Female genital mutilation, also known as FGM or female genital cutting, is the practice of intentionally cutting or altering the female genital organs for non-medical reasons. In most societies where FGM happens, it is seen as a cultural tradition and is deeply rooted in inequality between the sexes.
FGM is practiced in many cultures that practice various religions, and as is often the case, in my homeland it’s practiced as a form of sexual control; uncircumcised women are believed to be promiscuous and impure.
In my east African culture, women are circumcised for a number of reasons. First of all, the clitoris is believed to be impure. Just last year, my grandmother explained to me that the women who cut these little girls sometimes find maggots in the area during the ordeal. The saddest part is that she actually believes this is true.
There are a lot of negative ideas attached to circumcision, however, I didn’t really believe them before I experienced FGM.
That would all change after I was cut.
My mother flew me “back home” to Somalia when I was fourteen years old for a holiday. One day, while on that holiday, she casually asked me if I wanted to be cut. She explained that it was my choice and I believed her.
My 14-year-old self felt that it was fine for me to be mutilated because it was part of my cultural tradition and it was my choice. In reality, I was possessed by the illusion of choice. I felt smart because I understood that there were “mild” and “extreme” forms of FGM. The fact that I was opting for the form of FGM that inflicted the least damage made feel like I had a handle on the situation.
In reality, I had no choice.
How could I have said “no” when just days before, after finding out that I hadn’t gone through the rite of passage, my cousin informed me that I “wasn’t a woman nor a child?”
How could I have refused when all my peers were “purified” and I wasn’t?
How could I refuse the opportunity after hearing the childhood horror stories of the reality of women who grew up uncircumcised?
I had been raised to believe this ritual was a part of growing up, part of being a woman. I have a vivid visual memory of the moment my older sister was cut. I believed seeing the blood in her matted hair was an important part of my cultural conditioning.
I was five years old, and she was about eight years old. We were in Somalia staying with my father. He decided that my sister was old enough to get circumcised at the same time as our cousins, but I was too young.
I remember feeling utterly heartbroken and neglected.
I longed to be grown up, cleansed, and honorable – just like my big sister – no matter what the cost. I remember wanting to plead with my father to change his mind. Thankfully, I was spared – that time.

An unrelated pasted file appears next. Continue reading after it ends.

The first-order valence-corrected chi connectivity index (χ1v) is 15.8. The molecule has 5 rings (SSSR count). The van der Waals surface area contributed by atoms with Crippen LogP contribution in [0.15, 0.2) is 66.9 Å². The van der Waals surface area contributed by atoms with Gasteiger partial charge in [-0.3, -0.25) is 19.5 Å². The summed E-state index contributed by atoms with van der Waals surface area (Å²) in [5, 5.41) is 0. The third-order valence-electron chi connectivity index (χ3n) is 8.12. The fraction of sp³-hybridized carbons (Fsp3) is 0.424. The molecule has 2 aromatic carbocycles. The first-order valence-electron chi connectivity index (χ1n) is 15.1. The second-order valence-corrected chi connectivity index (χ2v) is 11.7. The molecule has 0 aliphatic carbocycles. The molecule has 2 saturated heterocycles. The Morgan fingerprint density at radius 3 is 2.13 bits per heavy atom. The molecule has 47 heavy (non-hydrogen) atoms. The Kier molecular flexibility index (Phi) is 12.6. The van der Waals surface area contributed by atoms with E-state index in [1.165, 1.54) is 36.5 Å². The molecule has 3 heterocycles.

Years later, when I made the decision to get cut, I was convinced I was making the right choice by choosing the milder form of FGM. Fortunately, the woman performing the circumcision was more educated and “professional,” so she numbed the area before the procedure.
I still screamed out of sheer terror during the ordeal.
My mother grabbed some clothes and stuffed them into my mouth. The pain after the procedure was moderate and I healed within a few days.
I didn’t really think about what happened on that day for years after, nor did I share my experience with anyone. I told myself that, although I wished I knew what it was like to fully be the way God created me physically, I was still complete and whole. Doing so helped me to “block it out” in order to get on with my life.
But I was never really at peace with what happened to me.
Once I was married and finally became intimate, I was forced to think about what happened to me. I do wonder if being circumcised contributed to my ability in adhering to the “no sex before marriage” rule that I believe in, but maybe it’s just because that’s what I was taught to believe.
Though women are commonly circumcised as a form of sexual control, ironically, men prefer women who haven’t gone through the procedure. My husband occasionally wonders how my circumcision impacts our intimacy and my libido. The knowledge that I was mutilated saddens him and it also makes him feel that our sex life is not what it could be.
Even though our sex life is perfectly “normal” to me, the fact that my husband has expressed concern makes me feel powerless, angry, and inferior to uncut women.
Paradoxically, this was done to me to elevate my status as a woman.
In the end, all I can say is that for me, it is what it is. But it doesn’t have to be the way for other girls and women.
Writing about my experience with FGM has helped me understand the importance of helping my people (and other people) unlearn and let go of this horrendous tradition.
Know this: FGM is not something you have to endure. Considering my story before you make a choice is all I can ask.